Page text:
• 9. City of Calgary Asset Management Planning Guidelines The AMP will provide a framework/platform to detail and examine existing management practices, and to form the basis of an improvement program to progressively meet identified deficiencies. During the preparation of the AMP, the various asset improvement, data, business projects etc will be subject to review process that reassess priorities, costs, benefits and risks. The outcome will be a set of projects, and operation and maintenance schedules identified as necessary to achieve the BU’s objectives. As the AMP further develops it will feed the Business Planning process with regard to the identification of changes required to the assets, people, and processes and will form an a long term action plan for the BU The Scope of The City of Calgary Asset Management Planning Guidelines The scope of the Guidelines are limited to assisting the BU’s understand the basis and justification for the development of Asset Management Plans, along with provision of a framework for production of the AMP’s. The Guidelines do not aim to provide a comprehensive understanding of all aspects of Asset Management, or to detail approaches to specific areas e.g. risk assessment and management techniques or capital investment prioritization methodologies. What the Guidelines Are… • An introduction to Asset Management Plans, setting down the justification for their development and how the AMP will be utilized • a framework for the production of an Asset Management Plan, setting down the required topic headings and typical content • collaboratively developed and enhanced by City of Calgary departments, Business Units and Divisions with a stake in continuing to increase Asset Management capability and competency What the Guidelines Are Not… • intended to be prescriptive, in that they do not give specific instructions on the approaches to be taken in managing assets, or on specific tools & techniques for understanding and optimizing the assets performance. • intended to be applied without considering the actual portfolio of the assets owned/operated by the BU and what the specific needs may be. • a replacement for Asset Management training and experience Draft Version 0.4 March 2008 Page 3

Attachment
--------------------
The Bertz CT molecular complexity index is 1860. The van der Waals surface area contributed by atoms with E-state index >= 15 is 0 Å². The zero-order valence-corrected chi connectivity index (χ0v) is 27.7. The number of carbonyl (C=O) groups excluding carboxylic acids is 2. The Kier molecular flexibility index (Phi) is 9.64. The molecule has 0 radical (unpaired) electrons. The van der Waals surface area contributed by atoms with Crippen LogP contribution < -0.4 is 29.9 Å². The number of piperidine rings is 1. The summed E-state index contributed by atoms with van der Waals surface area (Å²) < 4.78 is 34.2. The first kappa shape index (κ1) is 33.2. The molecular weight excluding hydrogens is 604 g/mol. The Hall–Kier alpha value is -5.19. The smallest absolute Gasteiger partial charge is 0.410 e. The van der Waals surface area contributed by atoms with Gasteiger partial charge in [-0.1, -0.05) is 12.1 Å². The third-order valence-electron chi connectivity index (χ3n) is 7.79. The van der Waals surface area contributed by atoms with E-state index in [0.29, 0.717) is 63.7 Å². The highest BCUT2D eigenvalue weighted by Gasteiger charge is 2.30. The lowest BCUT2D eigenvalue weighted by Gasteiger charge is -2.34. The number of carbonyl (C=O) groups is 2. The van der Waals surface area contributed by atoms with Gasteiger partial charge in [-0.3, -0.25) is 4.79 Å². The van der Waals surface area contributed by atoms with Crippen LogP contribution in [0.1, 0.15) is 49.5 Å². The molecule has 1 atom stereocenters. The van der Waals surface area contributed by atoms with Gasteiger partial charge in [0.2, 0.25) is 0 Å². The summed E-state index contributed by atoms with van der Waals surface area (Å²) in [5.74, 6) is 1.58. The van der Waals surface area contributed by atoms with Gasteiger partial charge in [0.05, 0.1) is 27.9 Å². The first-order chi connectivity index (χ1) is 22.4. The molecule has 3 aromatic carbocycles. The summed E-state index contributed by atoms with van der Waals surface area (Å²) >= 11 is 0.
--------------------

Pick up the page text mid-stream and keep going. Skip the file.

• 10. City of Calgary Asset Management Planning Guidelines • a replacement for department/business unit-specific processes, procedures and considerations Audience The City of Calgary Asset Management Planning Guidelines will be of interest to you if: • You are an Asset Management Coordinator (or any individual with the role of managing assets, regardless of official job title, or, is interested Asset Management becoming a larger part of their role) • You are a Manager in a BU with the responsibility for stewardship of your assets: o In this role you would provide support and strategic guidance to the AMP development and ensure governance procedures are in place to maintain the information and data contained in the AMP, thereby resulting in an AMP that gives an accurate picture as possible of the long term plans to meet and/or improve service levels. Structure of this Guideline Document The structure of the City of Calgary Asset Management Planning Guidelines document is illustrated in the diagram that accompanies this section. The diagram shows how the Guidelines start with the background behind why AMPs are required and how they are to fit in with other Corporate Documents and then the following section includes a framework for the production of an AMP. The document begins with a summary of why the Asset Management Planning Guidelines are important to The City of Calgary and its Asset Management community. Draft Version 0.4 March 2008 Page 4